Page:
Shenzhen to benefit from SAR's medication links
A dozen overseas imported drugs used in the SAR but not in Shenzhen will be available in the next-door city under a "Hong Kong drug connection" scheme to start soon.
The University of Hong Kong-Shenzhen Hospital is expected to be the first location where the drugs - for treating cancer, rare diseases and respiratory illnesses - will be available, though not before June.
Hospital chief executive Lo Chung-mau told mainland media that not only will the program cover drugs but also medical equipment.
But he said even though mainland health authorities, including the National Medical Products Administration, will approve Shenzhen having Hong Kong-registered medication, the program could face difficulties in the early stages.
Lo said there will have to be special arrangements for securing the drugs and obtaining export documents from authorities in the United States, the source of many drugs.
"Maybe we'll need an agent to be in charge of procurement from Hong Kong and other parts of the world," he said.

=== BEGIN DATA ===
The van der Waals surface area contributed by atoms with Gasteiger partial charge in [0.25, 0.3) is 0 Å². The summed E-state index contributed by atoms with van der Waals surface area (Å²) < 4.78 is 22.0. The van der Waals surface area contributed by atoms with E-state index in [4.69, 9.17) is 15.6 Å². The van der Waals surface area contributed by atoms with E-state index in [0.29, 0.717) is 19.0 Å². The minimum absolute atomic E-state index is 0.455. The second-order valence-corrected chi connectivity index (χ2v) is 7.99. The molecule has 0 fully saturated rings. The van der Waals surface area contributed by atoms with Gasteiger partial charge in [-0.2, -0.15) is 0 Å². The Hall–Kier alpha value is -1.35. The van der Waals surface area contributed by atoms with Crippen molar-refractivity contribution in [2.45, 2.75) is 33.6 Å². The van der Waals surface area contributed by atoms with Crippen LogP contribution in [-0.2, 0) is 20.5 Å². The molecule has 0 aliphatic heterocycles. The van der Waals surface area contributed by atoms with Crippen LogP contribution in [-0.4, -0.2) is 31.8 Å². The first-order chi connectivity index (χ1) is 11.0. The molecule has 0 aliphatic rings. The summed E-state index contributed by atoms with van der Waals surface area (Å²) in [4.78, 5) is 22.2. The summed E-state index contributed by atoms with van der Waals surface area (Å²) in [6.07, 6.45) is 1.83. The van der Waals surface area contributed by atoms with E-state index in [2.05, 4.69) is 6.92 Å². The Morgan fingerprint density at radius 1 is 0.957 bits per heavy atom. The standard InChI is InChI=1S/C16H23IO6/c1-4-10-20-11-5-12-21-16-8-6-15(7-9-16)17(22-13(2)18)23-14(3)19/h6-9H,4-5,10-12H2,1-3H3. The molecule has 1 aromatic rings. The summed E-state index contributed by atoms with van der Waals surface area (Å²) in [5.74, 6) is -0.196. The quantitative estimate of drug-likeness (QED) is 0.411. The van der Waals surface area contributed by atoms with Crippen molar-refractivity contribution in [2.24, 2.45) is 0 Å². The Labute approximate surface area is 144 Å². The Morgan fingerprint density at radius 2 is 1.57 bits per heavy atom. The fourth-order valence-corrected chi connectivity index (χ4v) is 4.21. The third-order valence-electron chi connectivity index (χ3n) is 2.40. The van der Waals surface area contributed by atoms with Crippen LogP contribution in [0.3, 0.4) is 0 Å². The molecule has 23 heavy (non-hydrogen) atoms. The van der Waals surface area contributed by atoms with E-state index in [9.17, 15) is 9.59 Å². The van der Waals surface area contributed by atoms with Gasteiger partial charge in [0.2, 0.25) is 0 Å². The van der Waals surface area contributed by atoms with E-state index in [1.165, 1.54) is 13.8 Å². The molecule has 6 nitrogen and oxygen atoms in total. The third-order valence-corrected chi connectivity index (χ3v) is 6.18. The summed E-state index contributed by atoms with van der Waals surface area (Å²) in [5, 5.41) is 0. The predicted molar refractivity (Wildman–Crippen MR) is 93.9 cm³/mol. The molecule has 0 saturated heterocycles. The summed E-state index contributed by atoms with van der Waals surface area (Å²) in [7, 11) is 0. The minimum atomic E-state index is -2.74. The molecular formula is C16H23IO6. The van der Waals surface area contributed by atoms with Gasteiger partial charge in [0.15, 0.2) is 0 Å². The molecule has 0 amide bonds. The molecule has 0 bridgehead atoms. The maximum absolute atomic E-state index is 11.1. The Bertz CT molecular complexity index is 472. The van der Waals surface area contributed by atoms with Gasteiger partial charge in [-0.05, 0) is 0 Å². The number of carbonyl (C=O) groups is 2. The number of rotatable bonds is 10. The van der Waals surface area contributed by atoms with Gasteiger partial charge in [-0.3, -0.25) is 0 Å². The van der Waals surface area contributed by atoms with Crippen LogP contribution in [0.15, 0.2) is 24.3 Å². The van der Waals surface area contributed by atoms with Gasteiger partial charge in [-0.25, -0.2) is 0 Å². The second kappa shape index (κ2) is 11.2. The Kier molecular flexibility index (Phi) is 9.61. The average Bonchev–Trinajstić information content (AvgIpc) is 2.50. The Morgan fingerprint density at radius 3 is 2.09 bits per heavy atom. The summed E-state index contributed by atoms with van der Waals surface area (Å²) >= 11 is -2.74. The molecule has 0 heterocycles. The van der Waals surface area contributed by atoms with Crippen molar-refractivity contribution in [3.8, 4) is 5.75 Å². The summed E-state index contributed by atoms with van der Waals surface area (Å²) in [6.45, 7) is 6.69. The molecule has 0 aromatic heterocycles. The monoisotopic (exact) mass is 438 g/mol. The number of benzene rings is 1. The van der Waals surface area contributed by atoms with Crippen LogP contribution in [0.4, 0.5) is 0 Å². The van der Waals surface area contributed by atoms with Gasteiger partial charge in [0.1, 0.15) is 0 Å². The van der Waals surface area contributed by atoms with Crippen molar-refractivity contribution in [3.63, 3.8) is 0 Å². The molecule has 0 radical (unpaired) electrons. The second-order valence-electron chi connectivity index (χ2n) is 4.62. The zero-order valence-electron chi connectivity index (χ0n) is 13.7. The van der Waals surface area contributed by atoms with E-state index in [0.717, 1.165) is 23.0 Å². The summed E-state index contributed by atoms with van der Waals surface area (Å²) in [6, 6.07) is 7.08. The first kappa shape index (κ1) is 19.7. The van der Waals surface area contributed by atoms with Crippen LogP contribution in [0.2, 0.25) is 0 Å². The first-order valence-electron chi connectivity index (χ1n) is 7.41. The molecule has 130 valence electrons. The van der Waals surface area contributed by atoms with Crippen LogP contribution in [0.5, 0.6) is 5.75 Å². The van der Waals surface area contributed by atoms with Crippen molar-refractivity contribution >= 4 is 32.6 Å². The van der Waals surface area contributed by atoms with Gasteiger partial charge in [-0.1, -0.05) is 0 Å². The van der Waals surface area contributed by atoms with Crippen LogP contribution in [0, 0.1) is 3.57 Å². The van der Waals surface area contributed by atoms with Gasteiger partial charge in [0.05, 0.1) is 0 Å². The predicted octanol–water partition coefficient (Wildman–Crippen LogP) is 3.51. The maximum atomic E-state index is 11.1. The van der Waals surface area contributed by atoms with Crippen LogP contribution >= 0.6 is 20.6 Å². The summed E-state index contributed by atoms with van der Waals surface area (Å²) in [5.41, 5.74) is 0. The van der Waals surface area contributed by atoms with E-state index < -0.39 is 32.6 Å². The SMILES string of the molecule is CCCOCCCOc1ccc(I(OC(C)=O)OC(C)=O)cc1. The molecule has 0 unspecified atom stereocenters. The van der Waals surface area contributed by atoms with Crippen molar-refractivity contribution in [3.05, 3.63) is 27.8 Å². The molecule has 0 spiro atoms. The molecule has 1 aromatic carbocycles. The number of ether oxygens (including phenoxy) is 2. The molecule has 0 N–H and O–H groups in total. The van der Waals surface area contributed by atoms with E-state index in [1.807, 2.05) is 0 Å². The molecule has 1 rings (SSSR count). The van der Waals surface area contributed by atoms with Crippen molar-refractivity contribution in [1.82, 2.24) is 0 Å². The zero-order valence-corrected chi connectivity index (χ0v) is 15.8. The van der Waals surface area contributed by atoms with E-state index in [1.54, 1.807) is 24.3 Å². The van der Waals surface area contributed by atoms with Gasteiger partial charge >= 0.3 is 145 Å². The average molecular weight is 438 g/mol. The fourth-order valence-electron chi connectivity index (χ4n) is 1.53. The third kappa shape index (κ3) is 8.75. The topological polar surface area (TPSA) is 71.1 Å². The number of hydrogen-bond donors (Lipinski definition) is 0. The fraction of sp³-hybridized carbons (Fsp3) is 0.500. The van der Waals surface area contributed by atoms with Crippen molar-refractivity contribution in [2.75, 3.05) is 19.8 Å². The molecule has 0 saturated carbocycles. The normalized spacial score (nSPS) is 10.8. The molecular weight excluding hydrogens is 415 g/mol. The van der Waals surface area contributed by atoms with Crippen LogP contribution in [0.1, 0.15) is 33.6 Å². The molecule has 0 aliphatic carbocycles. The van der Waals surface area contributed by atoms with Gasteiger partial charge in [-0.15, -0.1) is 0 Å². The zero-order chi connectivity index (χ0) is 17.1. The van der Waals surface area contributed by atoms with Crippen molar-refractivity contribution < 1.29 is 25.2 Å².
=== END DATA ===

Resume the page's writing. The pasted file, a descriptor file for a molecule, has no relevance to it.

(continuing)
Lo said the hospital has made a list for the first batch of 54 types of drugs and equipment to be included in the program, with priorities given to medications that do not have alternatives in the mainland or which are much superior to the existing ones used there.
The hospital will assign seasoned doctors to monitor the use of the medications and equipment, he added.
The list has now gone to the NMPA for approval.
At the same time, the hospital is working on having in place a chain of operations that will cover procurement, pricing, logistics, clearances, taxation, applications and monitoring of adverse effects.
"Those on the list would be [drugs and equipment] that have already been approved in Europe and the United States and are being used in Hong Kong public hospitals but have yet to be approved on the mainland," he said.
The scheme was highly significant, Lo said, as the drugs are crucial for some treatments.
"It would be risky if a patient had to go to Hong Kong themselves just to buy the medication," he said.
But there would not be any bar on who could be administered with the drugs as long as they are deemed clinically necessary.
Lo pointed out too that the medications could be more expensive in Shenzhen than in the SAR, but he said Hongkongers living in the mainland who have health-care vouchers would be able to use them in the program.
"Suppliers may also lower prices considering future market needs," he said.
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